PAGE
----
The Pasteur Museum is housed in the apartment where Louis Pasteur spent his final seven years and offers a rare behind-the-scenes look at the living and working environment of the world-renowned scientist. Visitors can gain a unique insight into his everyday life alongside his wife and can admire his rich and diverse scientific work.
The Institut Pasteur’s scientific strategy focuses on developing original and innovative topics and promoting interdisciplinary and multidisciplinary cooperation and approaches. The Institut Pasteur teams have access to the technological resources needed to speed up and further improve the quality of their outstanding research.
Ever since the introduction of the world’s first "Technical Microbiology" course in 1889, teaching has been a priority for the Institut Pasteur. The Institut Pasteur has an international reputation for quality teaching that attracts students from all over the world who come to further their training or top up their degree programs.
The mission of the Industrial Partnership team is to detect, promote, assist and protect the inventive activities from research (inventions, know-how and biological materials) conducted at the Institut Pasteur (and in some Institutes of its international network), and transfer there to industrial and/or institutional partners, in order to serve the patient needs and for the benefit of the society, as well as to contribute to sustainability of the Institut Pasteur’s resources.
With international courses, PhD and postdoctoral traineeship, each institute of the Institut Pasteur International Network (RIIP) contributes to the transmission of knowledge with the training of young researchers all around the world. In this context, doctoral and postdoctoral programmes, study and traineeship fellowships are available to scientists. Alongside training, dynamism and attractiveness of RIIP will result in the creation of 4-year group for the young researchers.
How the anthrax bacterium eludes our immune defenses
After having demonstrated the protective role of one of the enzymes of our natural immunity against B. anthracis, the anthrax bacterium, researchers from the Institut Pasteur, Inserm, and the CNRS explain how the bacillus is capable of evading the bactericidal action of this enzyme: this bacterium produces a toxin that inhibits the enzyme synthesis. This research*, published in PloS Pathogens, reveals potential new therapeutic avenues against anthrax.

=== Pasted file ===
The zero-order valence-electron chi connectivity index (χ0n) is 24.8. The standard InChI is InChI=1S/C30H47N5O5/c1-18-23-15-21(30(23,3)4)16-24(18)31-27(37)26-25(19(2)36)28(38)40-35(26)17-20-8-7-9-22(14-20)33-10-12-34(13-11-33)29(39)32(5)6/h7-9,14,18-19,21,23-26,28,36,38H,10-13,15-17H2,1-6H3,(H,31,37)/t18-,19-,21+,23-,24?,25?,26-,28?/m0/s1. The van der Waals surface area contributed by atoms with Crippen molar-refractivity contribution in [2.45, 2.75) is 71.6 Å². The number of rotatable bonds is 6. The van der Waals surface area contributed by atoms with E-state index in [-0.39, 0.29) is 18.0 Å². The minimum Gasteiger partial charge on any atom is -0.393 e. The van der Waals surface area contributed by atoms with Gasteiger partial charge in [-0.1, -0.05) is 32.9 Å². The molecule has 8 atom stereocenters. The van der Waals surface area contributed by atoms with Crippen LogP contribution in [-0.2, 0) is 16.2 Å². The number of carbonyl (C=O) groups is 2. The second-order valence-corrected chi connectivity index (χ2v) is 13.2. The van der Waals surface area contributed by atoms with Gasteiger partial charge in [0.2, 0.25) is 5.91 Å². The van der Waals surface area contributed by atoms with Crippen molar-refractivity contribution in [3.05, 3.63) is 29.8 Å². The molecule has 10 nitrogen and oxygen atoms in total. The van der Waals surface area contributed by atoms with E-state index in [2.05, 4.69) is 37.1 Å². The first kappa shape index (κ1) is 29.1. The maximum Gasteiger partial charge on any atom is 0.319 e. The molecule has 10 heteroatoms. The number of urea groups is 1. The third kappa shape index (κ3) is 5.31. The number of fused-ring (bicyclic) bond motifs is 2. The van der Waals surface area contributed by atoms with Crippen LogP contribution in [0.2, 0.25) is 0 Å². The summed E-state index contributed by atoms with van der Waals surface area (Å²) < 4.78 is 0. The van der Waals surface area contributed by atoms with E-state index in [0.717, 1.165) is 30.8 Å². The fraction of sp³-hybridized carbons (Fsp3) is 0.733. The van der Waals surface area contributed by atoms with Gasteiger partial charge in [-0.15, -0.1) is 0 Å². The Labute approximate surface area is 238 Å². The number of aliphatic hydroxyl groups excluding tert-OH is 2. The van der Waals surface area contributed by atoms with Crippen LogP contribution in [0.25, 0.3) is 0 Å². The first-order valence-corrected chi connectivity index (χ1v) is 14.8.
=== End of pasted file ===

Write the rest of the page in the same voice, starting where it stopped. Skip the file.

Paris, december 10, 2007
Bacillus anthracis - en rouge, la capside. en bleu, l'ADN. Anthrax is caused by the bacterium Bacillus anthracis, and affects mammals, including humans. B. anthracis survives in the environment in the form of spores that, once they have entered the organism, can germinate and give rise to bacteria. These bacteria then multiply rapidly, producing toxins. Toxaemia and septicaemia provoked by B. anthracis are fatal in 100% of cases of infection by inhalation, in absence of treatment. This treatment, which consists of antibiotic therapy and intensive care, is not always sufficient to prevent a fatal outcome.
In 2004, researchers from Lhousseine Touqui's group within the Innate Host Defense and Inflammation Unit (Institut Pasteur/INSERM U874), directed by Michel Chignard, as well as Pierre Goossens' team in the Toxins and Bacterial Pathogenesis Unit (Institut Pasteur/CNRS URA2172), directed by Michèle Mock, in collaboration with researchers from the CNRS, demonstrated in vitro and in vivo that the host was naturally equipped to combat the anthrax bacterium. Scientists had, in fact, proven that cells of the immune system, called macrophages, produce an enzyme with bactericidal properties. Within the lungs, this enzyme is produced in sufficient amount to destroy B. anthracis after inhalation. Their experiments have even demonstrated that injecting the enzyme into infected mice made it possible to protect them. However, in spite of the host’s capacity to produce this enzyme, air born infection by B. anthracis remains fatal if not treated. It is thus of a great importance to determine the mechanism(s) by which B. anthracis interfere with the natural host defense.
Researchers discovered that one of the toxins secreted by the bacterium allows it to counter the action of the protective enzyme: this toxin indeed inhibits the synthesis of the enzyme by the lung macrophages, thereby reducing their capacity to kill the bacilli and the germinated spores of B. anthracis. “We were able to determine at the molecular level which mechanisms intervened in inhibiting the synthesis of the enzyme,” explained Touqui and Goossens. “As a result, we hope to be able to identify new therapeutic targets against anthrax. The use of the protective enzyme, which eliminates the bacterium much more rapidly than the antibiotics currently administered, could, for example, represent an interesting strategy.”
* * This research is supported by a grant from the French Foundation for Medical Research (Marianne Josso Prize).
Picture : Bacillus anthracis, causative agent of anthrax. In red, the capside. In bleu, DNA. /// Copyright Institut Pasteur.
Benoît Raymond (1,2), Dominique Leduc (1,2), Lucas Ravaux (3), Ronan Le Goffic (1,2), Thomas Candela (4), Michel Raymondjean (3), Pierre-Louis Goossens (4) and Lhousseine Touqui (1,2).
(1,2) Innate Host Defense and Inflammation Unit, Institut Pasteur/Inserm U874, Paris, France
(3) UMR CNRS 7079 - Physiology and physiopathology, Pierre & Marie Curie University, Paris, France
(4) Toxins and Bacterial Pathogenesis Unit, Institut Pasteur/CNRS, URA-2172, Paris, France.